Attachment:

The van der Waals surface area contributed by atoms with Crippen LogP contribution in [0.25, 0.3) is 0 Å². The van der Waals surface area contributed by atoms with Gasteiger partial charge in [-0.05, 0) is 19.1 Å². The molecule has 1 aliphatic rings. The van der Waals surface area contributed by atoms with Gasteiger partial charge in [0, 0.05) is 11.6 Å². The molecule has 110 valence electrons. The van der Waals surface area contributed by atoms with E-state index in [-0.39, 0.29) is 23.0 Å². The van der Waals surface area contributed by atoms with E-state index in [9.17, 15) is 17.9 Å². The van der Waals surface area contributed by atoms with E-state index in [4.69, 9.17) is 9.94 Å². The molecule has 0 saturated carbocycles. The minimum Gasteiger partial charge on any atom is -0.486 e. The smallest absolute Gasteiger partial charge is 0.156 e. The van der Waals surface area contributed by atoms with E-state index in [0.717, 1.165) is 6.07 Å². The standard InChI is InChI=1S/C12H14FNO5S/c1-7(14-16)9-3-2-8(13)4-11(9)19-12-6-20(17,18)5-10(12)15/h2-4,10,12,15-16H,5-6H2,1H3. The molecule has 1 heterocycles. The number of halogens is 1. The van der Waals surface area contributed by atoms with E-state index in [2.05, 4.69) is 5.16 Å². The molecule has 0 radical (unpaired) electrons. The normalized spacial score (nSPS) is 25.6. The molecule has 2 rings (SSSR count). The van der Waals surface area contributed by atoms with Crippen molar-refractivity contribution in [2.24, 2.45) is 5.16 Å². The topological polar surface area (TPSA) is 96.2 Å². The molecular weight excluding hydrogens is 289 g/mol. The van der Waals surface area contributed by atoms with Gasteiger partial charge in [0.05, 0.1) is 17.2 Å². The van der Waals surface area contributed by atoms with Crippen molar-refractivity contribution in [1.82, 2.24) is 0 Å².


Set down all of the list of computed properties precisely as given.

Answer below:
The van der Waals surface area contributed by atoms with Crippen LogP contribution in [0.25, 0.3) is 0 Å². The van der Waals surface area contributed by atoms with Gasteiger partial charge in [-0.05, 0) is 19.1 Å². The molecule has 1 aliphatic rings. The van der Waals surface area contributed by atoms with Gasteiger partial charge in [0, 0.05) is 11.6 Å². The molecule has 110 valence electrons. The van der Waals surface area contributed by atoms with E-state index in [-0.39, 0.29) is 23.0 Å². The van der Waals surface area contributed by atoms with E-state index in [9.17, 15) is 17.9 Å². The van der Waals surface area contributed by atoms with E-state index in [4.69, 9.17) is 9.94 Å². The molecule has 0 saturated carbocycles. The minimum Gasteiger partial charge on any atom is -0.486 e. The smallest absolute Gasteiger partial charge is 0.156 e. The van der Waals surface area contributed by atoms with E-state index in [0.717, 1.165) is 6.07 Å². The standard InChI is InChI=1S/C12H14FNO5S/c1-7(14-16)9-3-2-8(13)4-11(9)19-12-6-20(17,18)5-10(12)15/h2-4,10,12,15-16H,5-6H2,1H3. The molecule has 1 heterocycles. The number of halogens is 1. The van der Waals surface area contributed by atoms with E-state index in [2.05, 4.69) is 5.16 Å². The molecule has 0 radical (unpaired) electrons. The normalized spacial score (nSPS) is 25.6. The molecule has 2 rings (SSSR count). The van der Waals surface area contributed by atoms with Crippen molar-refractivity contribution in [2.24, 2.45) is 5.16 Å². The topological polar surface area (TPSA) is 96.2 Å². The molecular weight excluding hydrogens is 289 g/mol. The van der Waals surface area contributed by atoms with Gasteiger partial charge in [0.05, 0.1) is 17.2 Å². The van der Waals surface area contributed by atoms with Crippen molar-refractivity contribution in [1.82, 2.24) is 0 Å².